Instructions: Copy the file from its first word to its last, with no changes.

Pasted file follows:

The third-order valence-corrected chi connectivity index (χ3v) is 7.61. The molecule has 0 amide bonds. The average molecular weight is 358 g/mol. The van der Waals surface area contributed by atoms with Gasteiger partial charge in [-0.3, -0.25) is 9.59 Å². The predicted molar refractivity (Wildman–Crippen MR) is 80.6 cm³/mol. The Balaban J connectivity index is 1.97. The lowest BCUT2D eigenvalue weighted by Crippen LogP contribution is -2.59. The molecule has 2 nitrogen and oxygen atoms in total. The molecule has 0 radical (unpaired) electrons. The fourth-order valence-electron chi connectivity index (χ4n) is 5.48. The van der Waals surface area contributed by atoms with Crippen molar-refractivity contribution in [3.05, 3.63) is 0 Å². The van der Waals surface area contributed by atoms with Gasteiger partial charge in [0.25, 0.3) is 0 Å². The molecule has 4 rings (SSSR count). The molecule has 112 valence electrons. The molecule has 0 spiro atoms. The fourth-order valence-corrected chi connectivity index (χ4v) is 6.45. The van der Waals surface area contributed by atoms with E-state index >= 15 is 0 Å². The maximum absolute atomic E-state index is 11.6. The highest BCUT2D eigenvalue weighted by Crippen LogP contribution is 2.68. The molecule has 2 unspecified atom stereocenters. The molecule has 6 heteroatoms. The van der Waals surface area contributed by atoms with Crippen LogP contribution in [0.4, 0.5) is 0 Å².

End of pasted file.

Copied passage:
The third-order valence-corrected chi connectivity index (χ3v) is 7.61. The molecule has 0 amide bonds. The average molecular weight is 358 g/mol. The van der Waals surface area contributed by atoms with Gasteiger partial charge in [-0.3, -0.25) is 9.59 Å². The predicted molar refractivity (Wildman–Crippen MR) is 80.6 cm³/mol. The Balaban J connectivity index is 1.97. The lowest BCUT2D eigenvalue weighted by Crippen LogP contribution is -2.59. The molecule has 2 nitrogen and oxygen atoms in total. The molecule has 0 radical (unpaired) electrons. The fourth-order valence-electron chi connectivity index (χ4n) is 5.48. The van der Waals surface area contributed by atoms with Crippen molar-refractivity contribution in [3.05, 3.63) is 0 Å². The van der Waals surface area contributed by atoms with Gasteiger partial charge in [0.25, 0.3) is 0 Å². The molecule has 4 rings (SSSR count). The molecule has 112 valence electrons. The molecule has 0 spiro atoms. The fourth-order valence-corrected chi connectivity index (χ4v) is 6.45. The van der Waals surface area contributed by atoms with E-state index >= 15 is 0 Å². The maximum absolute atomic E-state index is 11.6. The highest BCUT2D eigenvalue weighted by Crippen LogP contribution is 2.68. The molecule has 2 unspecified atom stereocenters. The molecule has 6 heteroatoms. The van der Waals surface area contributed by atoms with Crippen LogP contribution in [0.4, 0.5) is 0 Å².